Smoke detector legislation: Its effect on owner-occupied homes

E. McLoughlin, M. Marchone, S. L. Hanger, P. S. German, S. P. Baker

Research output: Contribution to journalArticlepeer-review

Abstract

Montgomery County, Maryland was the first major jurisdiction to pass a law requiring smoke detectors in all homes. Smoke detector coverage in the county was evaluated five years after the law's implementation and compared to the coverage in neighboring Fairfax County, Virginia, which has no such law. Firefighters visited 651 randomy selected owner-occupied homes and tested each detector. While a similar percentage of homes in Montgomery and Fairfax counties complied with detector codes (42% vs 44%, respectively), Montgomery County had a significantly lower percentage of homes with no working detectors (17% vs 30%) and with no detectors at all (6% vs 16%). In general, Montgomery County residents complied with what they believed the law required, but lacked knowledge of the law's details. New homes where building codes required detectors and homes where owners assumed that detectors were required by law were likely to have working detectors. Analyses of 12 years of fire data suggest that as a county approaches complete detector coverage, the risk of residential fire deaths decreases. An essentially unenforced law seems to be obeyed because it conforms to community values.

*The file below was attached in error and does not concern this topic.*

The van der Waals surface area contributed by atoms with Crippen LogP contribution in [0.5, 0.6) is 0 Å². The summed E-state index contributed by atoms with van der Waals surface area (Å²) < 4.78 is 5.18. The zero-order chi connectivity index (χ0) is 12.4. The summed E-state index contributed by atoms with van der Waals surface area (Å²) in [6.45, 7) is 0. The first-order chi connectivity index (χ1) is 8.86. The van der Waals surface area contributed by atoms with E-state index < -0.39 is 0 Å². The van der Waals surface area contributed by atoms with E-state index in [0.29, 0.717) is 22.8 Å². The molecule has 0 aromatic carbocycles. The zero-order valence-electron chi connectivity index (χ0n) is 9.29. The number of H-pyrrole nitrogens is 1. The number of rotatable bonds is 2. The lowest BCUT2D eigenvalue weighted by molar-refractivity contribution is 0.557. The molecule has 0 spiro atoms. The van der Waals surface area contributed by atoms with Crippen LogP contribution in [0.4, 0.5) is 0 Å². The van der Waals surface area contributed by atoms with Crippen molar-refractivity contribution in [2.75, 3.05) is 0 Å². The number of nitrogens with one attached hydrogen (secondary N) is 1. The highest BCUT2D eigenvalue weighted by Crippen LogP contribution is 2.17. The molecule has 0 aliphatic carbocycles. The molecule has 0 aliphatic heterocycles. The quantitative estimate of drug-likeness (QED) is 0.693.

Original languageEnglish (US)
Pages (from-to)858-862
Number of pages5
JournalAmerican journal of public health
Volume75
Issue number8
DOIs
StatePublished - Jan 1 1985

ASJC Scopus subject areas

  • Public Health, Environmental and Occupational Health

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